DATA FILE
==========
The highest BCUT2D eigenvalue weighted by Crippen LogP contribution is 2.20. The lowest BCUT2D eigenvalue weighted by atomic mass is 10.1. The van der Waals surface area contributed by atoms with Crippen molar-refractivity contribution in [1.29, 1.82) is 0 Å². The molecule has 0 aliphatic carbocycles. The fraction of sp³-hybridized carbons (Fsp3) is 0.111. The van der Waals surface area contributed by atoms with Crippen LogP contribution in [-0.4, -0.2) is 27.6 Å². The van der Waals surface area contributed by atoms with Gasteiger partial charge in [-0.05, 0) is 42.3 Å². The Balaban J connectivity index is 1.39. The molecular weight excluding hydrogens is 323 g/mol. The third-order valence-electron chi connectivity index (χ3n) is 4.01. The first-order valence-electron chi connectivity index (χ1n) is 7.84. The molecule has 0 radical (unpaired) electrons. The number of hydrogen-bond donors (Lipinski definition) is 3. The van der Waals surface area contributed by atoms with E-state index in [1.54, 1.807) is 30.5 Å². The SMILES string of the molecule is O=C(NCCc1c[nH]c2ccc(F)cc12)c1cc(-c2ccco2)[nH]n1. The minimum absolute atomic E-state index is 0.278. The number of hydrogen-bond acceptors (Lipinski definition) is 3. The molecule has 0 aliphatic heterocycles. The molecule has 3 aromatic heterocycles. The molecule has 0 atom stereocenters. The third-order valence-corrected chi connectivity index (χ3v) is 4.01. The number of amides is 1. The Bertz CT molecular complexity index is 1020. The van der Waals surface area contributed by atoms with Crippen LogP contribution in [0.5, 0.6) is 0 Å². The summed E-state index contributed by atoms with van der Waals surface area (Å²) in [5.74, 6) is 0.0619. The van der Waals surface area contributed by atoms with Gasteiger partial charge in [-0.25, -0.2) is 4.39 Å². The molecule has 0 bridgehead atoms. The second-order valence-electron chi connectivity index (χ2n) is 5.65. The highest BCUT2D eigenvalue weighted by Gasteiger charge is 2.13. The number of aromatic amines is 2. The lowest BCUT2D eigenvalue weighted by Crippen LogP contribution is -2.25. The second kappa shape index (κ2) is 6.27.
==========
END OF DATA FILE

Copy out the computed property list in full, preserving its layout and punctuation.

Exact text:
The highest BCUT2D eigenvalue weighted by Crippen LogP contribution is 2.20. The lowest BCUT2D eigenvalue weighted by atomic mass is 10.1. The van der Waals surface area contributed by atoms with Crippen molar-refractivity contribution in [1.29, 1.82) is 0 Å². The molecule has 0 aliphatic carbocycles. The fraction of sp³-hybridized carbons (Fsp3) is 0.111. The van der Waals surface area contributed by atoms with Crippen LogP contribution in [-0.4, -0.2) is 27.6 Å². The van der Waals surface area contributed by atoms with Gasteiger partial charge in [-0.05, 0) is 42.3 Å². The Balaban J connectivity index is 1.39. The molecular weight excluding hydrogens is 323 g/mol. The third-order valence-electron chi connectivity index (χ3n) is 4.01. The first-order valence-electron chi connectivity index (χ1n) is 7.84. The molecule has 0 radical (unpaired) electrons. The number of hydrogen-bond donors (Lipinski definition) is 3. The van der Waals surface area contributed by atoms with E-state index in [1.54, 1.807) is 30.5 Å². The SMILES string of the molecule is O=C(NCCc1c[nH]c2ccc(F)cc12)c1cc(-c2ccco2)[nH]n1. The minimum absolute atomic E-state index is 0.278. The number of hydrogen-bond acceptors (Lipinski definition) is 3. The molecule has 0 aliphatic heterocycles. The molecule has 3 aromatic heterocycles. The molecule has 0 atom stereocenters. The third-order valence-corrected chi connectivity index (χ3v) is 4.01. The number of amides is 1. The Bertz CT molecular complexity index is 1020. The van der Waals surface area contributed by atoms with Crippen LogP contribution in [0.5, 0.6) is 0 Å². The summed E-state index contributed by atoms with van der Waals surface area (Å²) in [5.74, 6) is 0.0619. The van der Waals surface area contributed by atoms with Gasteiger partial charge in [-0.25, -0.2) is 4.39 Å². The molecule has 0 bridgehead atoms. The second-order valence-electron chi connectivity index (χ2n) is 5.65. The highest BCUT2D eigenvalue weighted by Gasteiger charge is 2.13. The number of aromatic amines is 2. The lowest BCUT2D eigenvalue weighted by Crippen LogP contribution is -2.25. The second kappa shape index (κ2) is 6.27.